Music: Gaudy Reign of the Disco Queen

Still tops in the clubs, Donna Summer wants a wider audience

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Listen here. Donna Summer has something to tell you: "You . . . are beautiful. Each . . . and . . . every . . . one . . . of . . . you . . . is . . . beautiful! That's right! And if you got it, then . . . I say . . . you ought to flaunt it!"

That doesn't sound like the old Donna Summer talking. But then, she's singing a different tune too. Back in 1976, on her first hit, Love to Love You Baby, she got a gold record by simulating orgasm 22 times and cajoling, in her best jailbait voice, "Do it to me again and again." Her latest hit, taken from her platinum album, Live and More, is a discofied rendering of Jimmy L. Webb's Mac Arthur Park, in which Donna can rise above the hot-pants reveries of her earlier work into the headier regions of post-psychedelic poesy. Try this: "Someone left the cake out in the rain/ I don't think that I can take it/ 'Cause it took so long to make it/ And I'll never have the recipe again, oh no."

Flaunt it, Donna. While you got it.

What she's got, most prominently, is a first-rate set of pipes, a ringing, theatrical voice that is locked in continual combat with the layered sound and dunce-cap lyrics of disco. With one platinum and five gold albums, Summer, 29, is the one incontestable star to emerge from the disco demimonde. Love to Love You Baby became a hit in the days when discos were not sprouting on every block, but were stashed in the closet along with the gay subculture from which they sprang.

The song's smash success coincided with disco's coming-out party, and became a kind of marching song for the disco revolution. Donna continues to ride high and handsome as the craze vaults all class barriers, from blue-collar to café society. Still big in the clubs, she has worked up a concert act that she is currently taking through 14 cities before invading the citadel, Las Vegas. Eager to wade into the musical mainstream, Donna dusts off The Man I Love and Some of These Days and presses them into a stage extravaganza that doesn't yield an inch to good taste.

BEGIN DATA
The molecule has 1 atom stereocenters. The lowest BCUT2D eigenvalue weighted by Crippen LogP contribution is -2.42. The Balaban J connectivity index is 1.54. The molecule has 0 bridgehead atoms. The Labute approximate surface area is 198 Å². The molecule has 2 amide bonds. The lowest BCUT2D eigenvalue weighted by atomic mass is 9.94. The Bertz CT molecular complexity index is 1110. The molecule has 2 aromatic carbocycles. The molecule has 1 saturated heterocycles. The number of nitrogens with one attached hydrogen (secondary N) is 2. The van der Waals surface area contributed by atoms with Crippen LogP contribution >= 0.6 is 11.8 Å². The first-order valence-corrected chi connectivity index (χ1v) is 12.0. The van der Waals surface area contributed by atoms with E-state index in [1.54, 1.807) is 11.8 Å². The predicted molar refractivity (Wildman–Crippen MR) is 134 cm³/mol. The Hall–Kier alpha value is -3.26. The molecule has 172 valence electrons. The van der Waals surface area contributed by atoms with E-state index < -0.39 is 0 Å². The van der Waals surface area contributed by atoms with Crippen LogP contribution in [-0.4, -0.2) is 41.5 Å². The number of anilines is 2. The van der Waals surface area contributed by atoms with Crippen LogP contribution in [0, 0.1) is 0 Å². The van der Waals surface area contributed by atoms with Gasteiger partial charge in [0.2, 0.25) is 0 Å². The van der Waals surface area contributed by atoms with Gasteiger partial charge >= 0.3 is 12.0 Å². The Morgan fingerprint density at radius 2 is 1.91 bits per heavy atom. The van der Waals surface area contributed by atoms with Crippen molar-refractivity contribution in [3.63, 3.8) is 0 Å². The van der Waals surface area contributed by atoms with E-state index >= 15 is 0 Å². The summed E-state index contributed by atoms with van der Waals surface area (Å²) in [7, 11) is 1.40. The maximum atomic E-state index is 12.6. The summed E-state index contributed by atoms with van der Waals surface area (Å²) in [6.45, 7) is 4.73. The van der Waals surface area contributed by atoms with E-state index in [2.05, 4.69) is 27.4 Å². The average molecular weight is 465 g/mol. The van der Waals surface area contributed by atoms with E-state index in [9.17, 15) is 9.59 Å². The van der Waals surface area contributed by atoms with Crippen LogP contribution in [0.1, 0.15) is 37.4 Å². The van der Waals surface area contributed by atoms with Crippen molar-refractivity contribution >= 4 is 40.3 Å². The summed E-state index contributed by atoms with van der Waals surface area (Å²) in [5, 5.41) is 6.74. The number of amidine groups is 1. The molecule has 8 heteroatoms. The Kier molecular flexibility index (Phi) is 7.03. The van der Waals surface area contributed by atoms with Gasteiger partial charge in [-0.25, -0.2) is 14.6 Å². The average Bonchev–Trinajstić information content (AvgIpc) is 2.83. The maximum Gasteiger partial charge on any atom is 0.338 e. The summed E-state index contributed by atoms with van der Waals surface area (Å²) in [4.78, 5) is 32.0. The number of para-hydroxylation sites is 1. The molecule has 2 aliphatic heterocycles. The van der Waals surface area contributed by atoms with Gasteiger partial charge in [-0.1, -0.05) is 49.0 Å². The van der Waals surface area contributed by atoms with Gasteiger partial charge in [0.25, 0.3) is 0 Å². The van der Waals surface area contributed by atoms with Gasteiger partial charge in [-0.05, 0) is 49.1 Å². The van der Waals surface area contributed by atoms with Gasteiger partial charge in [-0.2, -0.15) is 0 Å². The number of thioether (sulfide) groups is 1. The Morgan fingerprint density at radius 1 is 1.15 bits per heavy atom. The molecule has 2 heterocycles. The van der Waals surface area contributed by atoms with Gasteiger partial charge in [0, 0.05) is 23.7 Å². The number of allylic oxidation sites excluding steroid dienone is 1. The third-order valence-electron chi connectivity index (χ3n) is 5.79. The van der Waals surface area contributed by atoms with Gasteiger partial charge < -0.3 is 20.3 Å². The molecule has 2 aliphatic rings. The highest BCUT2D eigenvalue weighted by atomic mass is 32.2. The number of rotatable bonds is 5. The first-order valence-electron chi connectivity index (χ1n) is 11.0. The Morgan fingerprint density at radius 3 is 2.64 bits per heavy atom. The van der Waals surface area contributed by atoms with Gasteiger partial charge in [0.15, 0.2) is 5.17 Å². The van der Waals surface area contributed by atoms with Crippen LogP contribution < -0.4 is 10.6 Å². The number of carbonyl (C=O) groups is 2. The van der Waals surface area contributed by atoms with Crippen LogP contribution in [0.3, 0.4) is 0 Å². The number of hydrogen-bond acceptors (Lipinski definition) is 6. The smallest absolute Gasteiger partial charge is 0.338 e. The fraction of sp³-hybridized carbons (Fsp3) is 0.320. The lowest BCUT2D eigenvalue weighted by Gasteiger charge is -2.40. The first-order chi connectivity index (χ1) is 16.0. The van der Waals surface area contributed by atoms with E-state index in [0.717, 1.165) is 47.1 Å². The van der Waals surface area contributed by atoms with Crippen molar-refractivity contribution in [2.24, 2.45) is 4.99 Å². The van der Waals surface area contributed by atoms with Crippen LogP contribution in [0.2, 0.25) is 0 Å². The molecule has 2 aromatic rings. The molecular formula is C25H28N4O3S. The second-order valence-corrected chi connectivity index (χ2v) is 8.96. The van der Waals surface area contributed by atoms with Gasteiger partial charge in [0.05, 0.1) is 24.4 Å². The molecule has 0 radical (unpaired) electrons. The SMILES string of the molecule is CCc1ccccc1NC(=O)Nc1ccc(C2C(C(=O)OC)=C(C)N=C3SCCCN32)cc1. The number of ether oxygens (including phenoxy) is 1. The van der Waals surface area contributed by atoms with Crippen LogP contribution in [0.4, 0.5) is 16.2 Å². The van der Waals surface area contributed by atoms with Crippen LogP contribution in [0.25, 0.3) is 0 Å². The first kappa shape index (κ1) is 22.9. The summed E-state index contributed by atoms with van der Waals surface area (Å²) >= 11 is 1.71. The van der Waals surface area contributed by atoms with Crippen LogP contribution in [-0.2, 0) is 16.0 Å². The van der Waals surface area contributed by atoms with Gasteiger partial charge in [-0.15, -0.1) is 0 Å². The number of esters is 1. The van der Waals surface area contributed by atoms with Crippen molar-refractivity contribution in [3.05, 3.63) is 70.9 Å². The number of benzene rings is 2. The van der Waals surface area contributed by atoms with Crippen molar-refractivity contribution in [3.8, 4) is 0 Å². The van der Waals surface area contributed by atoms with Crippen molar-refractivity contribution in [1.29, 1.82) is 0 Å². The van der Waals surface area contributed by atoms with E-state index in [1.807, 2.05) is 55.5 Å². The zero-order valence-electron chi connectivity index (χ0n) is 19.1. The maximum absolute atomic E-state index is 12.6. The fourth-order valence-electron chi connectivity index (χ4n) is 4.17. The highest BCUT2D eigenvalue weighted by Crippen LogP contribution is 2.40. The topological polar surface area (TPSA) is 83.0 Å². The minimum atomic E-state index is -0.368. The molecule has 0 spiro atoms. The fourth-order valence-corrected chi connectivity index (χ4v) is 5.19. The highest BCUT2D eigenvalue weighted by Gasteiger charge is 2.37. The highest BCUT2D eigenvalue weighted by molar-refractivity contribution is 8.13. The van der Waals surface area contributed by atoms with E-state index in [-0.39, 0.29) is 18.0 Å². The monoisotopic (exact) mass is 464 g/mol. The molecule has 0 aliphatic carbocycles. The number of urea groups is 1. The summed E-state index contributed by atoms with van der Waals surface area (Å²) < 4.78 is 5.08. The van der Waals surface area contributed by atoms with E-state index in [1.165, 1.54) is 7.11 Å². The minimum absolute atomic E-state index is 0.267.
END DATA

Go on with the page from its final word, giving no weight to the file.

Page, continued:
Arms flung wide, blowing kisses like confetti, Donna sashays around the stage in glittering costumes, exhorting the audience ("You are beautiful"), joshing the band, trading a little prefabricated bitchiness with her backup singers who undulate at sharp angles like clockwork Nefertitis when Donna wraps herself around a lyric. "I do not consider myself a disco artist," Donna insists, against all contrary evidence. "I consider myself a singer who does disco songs. What I like to do is expose my market to other parts of music."

Donna's market is as broad as her expectations. After an appearance in a disco showcase quickie called Thank God It's Friday, she is primed to act. As she told TIME'S Edward Adler, "I don't have to take coaching. I can act. All I have to do is be myself playing someone else. I could be a Bette Davis-type actress. Catty, cold, precise and domineering."

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